How The Brain Works?

Of all the mysteries in human life, the brain may be one of the most difficult to figure out. Human beings have discovered the heights of the planet and the depth of the seas, learned how to make an airplane fly and how to create amazing electronic devices to do much of the work that comes with living. But the brain remains one of the mysteries of life centuries after the first scientists began to take a close look at this wonderful organ.

The brain is made up of a number of different parts that work together and separately in a very complex way. While an adult brain weights about three pounds and is relatively small compared to other organs, it has billions of living cells that control everything we do, whether we are sleeping or going about our day. Some people have compared the brain and the body’s nervous system to a communications network that sends and receives information constantly, 24 hours a day.

This is an accurate comparison, as far as it goes. But there is so much more to the brain’s tasks that even the most complex phone network using satellites, radio signals, wires and receivers is simple in comparison. The difference between the brain and a man-made electronic network lies in the chemicals and the living cells that make up the brain. After all, this organ is made up of many of the same chemical substances as the rest of the body.

The neurons of the brain are similar to switches that turn network signals of and on, or direct them to other parts of the body. In the brain, these switches send out signals along a tiny “wire” known as the axon, then the signal crosses a space called the synapse to make contact with another nerve ending that is connected to yet another neuron. This occurs almost instantaneously and happens hundreds, even thousands of times on a continuous basis.

This sounds simple, but there is much more to what the brain does than simply sending out an electrical signal. The brain is never really at rest, even when we are in a deep sleep. It is the “operations center” for the body that keeps us breathing and keeps us alive even when we aren’t aware of it. In addition to several larger parts, the brain works like thousands of tiny individual computers to control each detail of the body.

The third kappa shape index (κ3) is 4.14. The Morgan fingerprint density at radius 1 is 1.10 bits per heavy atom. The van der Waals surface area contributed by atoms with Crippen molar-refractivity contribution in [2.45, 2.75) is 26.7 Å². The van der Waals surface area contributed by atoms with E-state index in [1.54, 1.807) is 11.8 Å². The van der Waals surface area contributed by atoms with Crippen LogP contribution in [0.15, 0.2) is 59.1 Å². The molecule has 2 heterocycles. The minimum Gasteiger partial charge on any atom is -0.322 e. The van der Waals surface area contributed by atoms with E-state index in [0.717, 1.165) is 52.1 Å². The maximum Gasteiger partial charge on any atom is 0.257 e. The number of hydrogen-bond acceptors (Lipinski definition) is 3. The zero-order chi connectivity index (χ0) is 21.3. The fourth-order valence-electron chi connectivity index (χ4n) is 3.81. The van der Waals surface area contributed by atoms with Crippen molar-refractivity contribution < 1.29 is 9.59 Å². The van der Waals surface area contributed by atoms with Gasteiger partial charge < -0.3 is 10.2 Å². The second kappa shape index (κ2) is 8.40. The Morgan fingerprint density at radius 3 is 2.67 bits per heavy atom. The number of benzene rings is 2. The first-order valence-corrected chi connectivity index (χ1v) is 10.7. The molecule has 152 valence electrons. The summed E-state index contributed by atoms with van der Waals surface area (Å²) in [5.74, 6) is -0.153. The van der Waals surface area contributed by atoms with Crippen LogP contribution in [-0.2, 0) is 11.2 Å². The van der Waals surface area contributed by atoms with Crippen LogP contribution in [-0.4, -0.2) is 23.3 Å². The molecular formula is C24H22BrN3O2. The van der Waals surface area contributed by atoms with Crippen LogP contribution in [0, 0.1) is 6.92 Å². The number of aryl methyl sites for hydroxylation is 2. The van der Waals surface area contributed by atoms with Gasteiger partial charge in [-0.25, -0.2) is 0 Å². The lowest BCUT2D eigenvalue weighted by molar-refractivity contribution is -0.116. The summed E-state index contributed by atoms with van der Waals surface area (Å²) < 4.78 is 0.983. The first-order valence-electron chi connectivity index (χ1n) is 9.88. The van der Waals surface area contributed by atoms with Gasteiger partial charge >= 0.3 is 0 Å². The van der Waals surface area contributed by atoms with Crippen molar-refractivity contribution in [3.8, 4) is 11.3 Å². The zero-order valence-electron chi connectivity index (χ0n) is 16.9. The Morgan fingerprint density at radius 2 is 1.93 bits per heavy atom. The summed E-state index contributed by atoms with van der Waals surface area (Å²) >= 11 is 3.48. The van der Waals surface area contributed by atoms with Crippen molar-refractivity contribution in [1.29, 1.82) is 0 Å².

The brain has two major parts, a left and right section called “hemispheres.” Each side of the brain has particular duties. A simple explanation of these tasks would include the right brain’s job of controlling what we see and how we do things in a practical way. The left side of the brain does something different. This section helps us analyze and figure out what we are seeing, adding detail about what we see and how we “feel” about it.

The brain is the control center for keeping our blood pressure and breathing rate at a safe level. It regulates the temperature of the body, tells us when we touch something and lets us know if the object is hard, soft, hot, cold etc. The brain also works with information during our thinking time and dreaming time, controlling the colors and motion we “see” in our minds.

All of this is the result of the electrical signals that move into and out of the brain along the axons (wires), into and out of the neurons. This is a rather simple explanation of an amazing organ, and hardly scratches the surface of a very complex and mysterious process.

Written by Lucas Beaumont

Generalist. Wikipedia contributor. Elementary school teacher from Saskatchewan, Canada.

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